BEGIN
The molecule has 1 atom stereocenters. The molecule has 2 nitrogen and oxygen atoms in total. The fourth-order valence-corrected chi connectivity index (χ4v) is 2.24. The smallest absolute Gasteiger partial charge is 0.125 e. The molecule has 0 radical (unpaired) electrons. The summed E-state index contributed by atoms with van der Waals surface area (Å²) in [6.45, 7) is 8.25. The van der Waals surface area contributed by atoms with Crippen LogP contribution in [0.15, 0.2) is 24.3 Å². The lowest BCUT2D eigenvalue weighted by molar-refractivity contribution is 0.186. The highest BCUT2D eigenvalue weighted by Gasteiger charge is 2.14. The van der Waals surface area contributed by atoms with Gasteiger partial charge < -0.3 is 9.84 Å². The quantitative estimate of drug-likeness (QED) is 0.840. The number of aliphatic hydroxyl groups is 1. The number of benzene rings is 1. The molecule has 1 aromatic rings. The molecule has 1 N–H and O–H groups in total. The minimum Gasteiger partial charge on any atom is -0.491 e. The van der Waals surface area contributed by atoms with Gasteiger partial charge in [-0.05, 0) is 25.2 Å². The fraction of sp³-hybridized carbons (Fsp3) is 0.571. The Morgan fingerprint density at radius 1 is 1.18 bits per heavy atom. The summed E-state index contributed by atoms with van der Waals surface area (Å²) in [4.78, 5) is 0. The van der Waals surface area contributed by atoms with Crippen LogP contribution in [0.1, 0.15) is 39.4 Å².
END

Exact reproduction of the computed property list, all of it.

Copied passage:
The molecule has 1 atom stereocenters. The molecule has 2 nitrogen and oxygen atoms in total. The fourth-order valence-corrected chi connectivity index (χ4v) is 2.24. The smallest absolute Gasteiger partial charge is 0.125 e. The molecule has 0 radical (unpaired) electrons. The summed E-state index contributed by atoms with van der Waals surface area (Å²) in [6.45, 7) is 8.25. The van der Waals surface area contributed by atoms with Crippen LogP contribution in [0.15, 0.2) is 24.3 Å². The lowest BCUT2D eigenvalue weighted by molar-refractivity contribution is 0.186. The highest BCUT2D eigenvalue weighted by Gasteiger charge is 2.14. The van der Waals surface area contributed by atoms with Gasteiger partial charge < -0.3 is 9.84 Å². The quantitative estimate of drug-likeness (QED) is 0.840. The number of aliphatic hydroxyl groups is 1. The number of benzene rings is 1. The molecule has 1 aromatic rings. The molecule has 1 N–H and O–H groups in total. The minimum Gasteiger partial charge on any atom is -0.491 e. The van der Waals surface area contributed by atoms with Gasteiger partial charge in [-0.05, 0) is 25.2 Å². The fraction of sp³-hybridized carbons (Fsp3) is 0.571. The Morgan fingerprint density at radius 1 is 1.18 bits per heavy atom. The summed E-state index contributed by atoms with van der Waals surface area (Å²) in [4.78, 5) is 0. The van der Waals surface area contributed by atoms with Crippen LogP contribution in [0.1, 0.15) is 39.4 Å².